Published on March 19th, 2012 | by James Johnson1
NASA Builds State-of-the-Art Zeppelin to More Closely Study Planets
NASA’s newest project Starsahde uses a disk-shaped screen that blocks light from the atmosphere, thereby giving astronomers a better view of distant planets. The problem with the project is that the starshade material must be lifted thousands of feet in the air and then hover there for hours at a time.
The solution? A pimped out 246-foot Zeppelin (bigger than a Boeing 747) that includes carbon-fiber struts and a nonflammable helium canopy.
Known as the Zeppelin NT or Eureka the airship isn’t your typical old-fashion Zeppelin, thanks to a four-propeller vectoring system that’s controlled by a joystick the ship can stop on a dime on any axis and then hover in place for up to two days.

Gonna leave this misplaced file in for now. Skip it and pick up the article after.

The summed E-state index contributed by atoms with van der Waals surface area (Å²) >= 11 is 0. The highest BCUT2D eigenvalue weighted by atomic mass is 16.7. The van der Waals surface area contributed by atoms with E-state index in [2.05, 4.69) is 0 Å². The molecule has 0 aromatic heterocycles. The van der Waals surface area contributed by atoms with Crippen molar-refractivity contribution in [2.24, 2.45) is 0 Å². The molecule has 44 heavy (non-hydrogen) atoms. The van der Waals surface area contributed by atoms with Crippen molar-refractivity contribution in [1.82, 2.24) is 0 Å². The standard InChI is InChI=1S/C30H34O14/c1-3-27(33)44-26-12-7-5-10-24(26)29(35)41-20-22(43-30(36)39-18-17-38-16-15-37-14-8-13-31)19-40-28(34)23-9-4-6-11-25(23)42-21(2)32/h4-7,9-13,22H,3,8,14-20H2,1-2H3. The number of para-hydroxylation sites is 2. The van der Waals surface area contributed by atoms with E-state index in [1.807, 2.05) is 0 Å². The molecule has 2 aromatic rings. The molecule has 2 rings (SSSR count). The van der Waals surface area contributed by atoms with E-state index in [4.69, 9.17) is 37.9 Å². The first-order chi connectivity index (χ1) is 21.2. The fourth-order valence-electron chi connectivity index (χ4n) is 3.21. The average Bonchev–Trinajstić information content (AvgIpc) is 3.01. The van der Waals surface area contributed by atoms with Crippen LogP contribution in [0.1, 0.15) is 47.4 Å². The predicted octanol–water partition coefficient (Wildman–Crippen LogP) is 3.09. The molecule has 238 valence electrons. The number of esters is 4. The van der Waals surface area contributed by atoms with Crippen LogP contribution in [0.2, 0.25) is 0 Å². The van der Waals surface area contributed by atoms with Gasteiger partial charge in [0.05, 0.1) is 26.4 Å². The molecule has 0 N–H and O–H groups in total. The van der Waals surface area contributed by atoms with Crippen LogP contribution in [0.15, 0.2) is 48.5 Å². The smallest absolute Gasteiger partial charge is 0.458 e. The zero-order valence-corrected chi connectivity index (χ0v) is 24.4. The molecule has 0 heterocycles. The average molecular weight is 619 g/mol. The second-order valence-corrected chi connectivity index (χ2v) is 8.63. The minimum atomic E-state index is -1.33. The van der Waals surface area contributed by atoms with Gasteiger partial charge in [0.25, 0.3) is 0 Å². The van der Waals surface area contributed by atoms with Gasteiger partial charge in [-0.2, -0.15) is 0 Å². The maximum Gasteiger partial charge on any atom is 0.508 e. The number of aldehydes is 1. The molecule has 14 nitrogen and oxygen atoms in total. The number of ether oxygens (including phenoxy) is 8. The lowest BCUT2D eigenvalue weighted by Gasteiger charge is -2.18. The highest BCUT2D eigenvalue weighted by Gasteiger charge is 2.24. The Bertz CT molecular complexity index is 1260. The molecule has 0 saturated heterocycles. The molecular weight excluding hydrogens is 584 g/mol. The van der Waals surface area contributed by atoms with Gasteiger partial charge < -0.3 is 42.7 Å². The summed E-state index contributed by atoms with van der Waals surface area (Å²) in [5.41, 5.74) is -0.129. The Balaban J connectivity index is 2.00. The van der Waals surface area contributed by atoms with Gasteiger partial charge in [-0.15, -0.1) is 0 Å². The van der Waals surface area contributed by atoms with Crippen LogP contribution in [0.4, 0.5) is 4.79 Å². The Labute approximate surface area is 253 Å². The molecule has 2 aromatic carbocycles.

NASA scientists also plan to attack an air-quality monitoring “nose” to the vessel which will allow them to measure carbon emissions as the zeppelin flies over Los Angeles and San Francisco.
Eventually the Eureka will be equipped with magnetometers to help California officials looks for and monitory fault lines. Next a gas analyzer will be used to check methane emissions.